WISE-ACT > About WISE-ACT > Objectives

The main aim and objective of WISE-ACT is to investigate the wider impacts of Autonomous and Connected Transport, and to describe the best practice on how to evaluate them.

Several specific objectives contribute to address this overarching aim.

Research Coordination objectives

  • Develop common terminology about ACT across Europe which will be facilitated through an online glossary. It is observed that language and culture across countries and industries play a vital role in understanding key transport notions, so it is useful to develop and use such a glossary to establish common vocabulary.
  • Co-ordinate trials and share know-how across diverse localities to highlight best practice in Europe and beyond. Given that a series of AV trials will take place during the forthcoming years, it is important to coordinate activities and generate comparable outputs based on common research design features.
  • Compare simulation results and end user preferences from diverse settings to develop plausible scenarios for ACT deployment. This objective requires deep knowledge of the demand and supply sides of transport networks. Use values from diverse trials in simulations are needed to contrast findings and progress from corridor-based to network-based planning.
  • Roadmap about the wider impacts of ACT deployment to inform policy makers and regulators about the current and future requirements regarding the formulation of relevant
    standards. Outputs will align diverse policy targets and may be also used by the automotive industry or local authorities hosting ACT trials.
  • Identify and evaluate viable business models for the passenger and freight transport industry. This will include collaboration with local and national authorities to identify value creation activities including those linked with privacy and data management. It will be of value to both the public and private sectors.
  • Assess user acceptability and inform the general public and key stakeholders about the opportunities and risks of ACT. This will facilitate formal and informal debates to take place and can
    increase acceptability of ACT.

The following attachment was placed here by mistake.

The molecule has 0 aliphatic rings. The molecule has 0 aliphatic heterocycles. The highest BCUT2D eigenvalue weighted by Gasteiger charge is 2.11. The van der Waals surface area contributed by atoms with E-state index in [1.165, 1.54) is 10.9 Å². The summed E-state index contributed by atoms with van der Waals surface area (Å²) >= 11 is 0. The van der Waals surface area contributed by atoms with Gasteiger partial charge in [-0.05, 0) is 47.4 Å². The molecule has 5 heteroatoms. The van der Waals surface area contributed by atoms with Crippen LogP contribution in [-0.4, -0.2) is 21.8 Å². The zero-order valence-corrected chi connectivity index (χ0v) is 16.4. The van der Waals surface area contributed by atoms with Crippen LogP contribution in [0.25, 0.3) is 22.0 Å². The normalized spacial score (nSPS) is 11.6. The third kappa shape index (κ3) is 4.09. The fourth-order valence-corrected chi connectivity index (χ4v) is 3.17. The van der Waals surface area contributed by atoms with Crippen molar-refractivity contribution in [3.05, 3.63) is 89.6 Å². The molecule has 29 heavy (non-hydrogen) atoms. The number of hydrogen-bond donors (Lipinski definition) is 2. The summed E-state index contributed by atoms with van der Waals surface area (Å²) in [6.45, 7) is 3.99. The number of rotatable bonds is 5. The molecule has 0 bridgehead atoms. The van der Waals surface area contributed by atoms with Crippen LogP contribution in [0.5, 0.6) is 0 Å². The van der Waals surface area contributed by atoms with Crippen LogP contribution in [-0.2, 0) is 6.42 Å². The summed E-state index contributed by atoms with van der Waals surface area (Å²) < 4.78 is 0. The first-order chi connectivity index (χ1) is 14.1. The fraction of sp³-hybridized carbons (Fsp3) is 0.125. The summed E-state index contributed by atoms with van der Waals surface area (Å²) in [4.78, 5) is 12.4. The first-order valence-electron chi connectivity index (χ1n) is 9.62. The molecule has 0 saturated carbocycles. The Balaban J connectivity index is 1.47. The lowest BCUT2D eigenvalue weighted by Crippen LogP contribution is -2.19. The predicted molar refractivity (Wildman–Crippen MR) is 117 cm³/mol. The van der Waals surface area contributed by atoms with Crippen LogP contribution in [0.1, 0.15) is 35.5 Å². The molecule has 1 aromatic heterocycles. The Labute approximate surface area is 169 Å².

Capacity Building objectives

  • Build a community fostering scientific dialogue, knowledge exchange and the development of a consolidated thematic framework about the wider impacts of ACT by experts from multiple disciplines and Inclusiveness Target Countries (ITCs). Success will be measured by the number of members and disciplines included in the community at the end of the Action.
  • Support Early Career Investigators (ECIs), while promoting gender balance, through a multidisciplinary training programme focusing on the enhancement of methodological, analytical, communication and research portfolio building skills. This will be measured by the number of ECIs (and male/female ratio) participating in training schools and Short-Term Scientific Missions (STSMs) of this Action, including relevant scientific outputs produced.
  • Bridge distinct scientific fields (e.g. legal informatics with transport economics and engineering) through STSMs to achieve a breakthrough in the development of appropriate standards and regulations for ACT which requires an interdisciplinary approach. This will be measured by the number of STSMs which generated input for the White Paper.
  • Act as a transnational stakeholder platform which will provide evidence based recommendations to academics, practitioners and policy makers about the deployment of ACT. This will be measured by the output documents’ downloads requested through the Action website.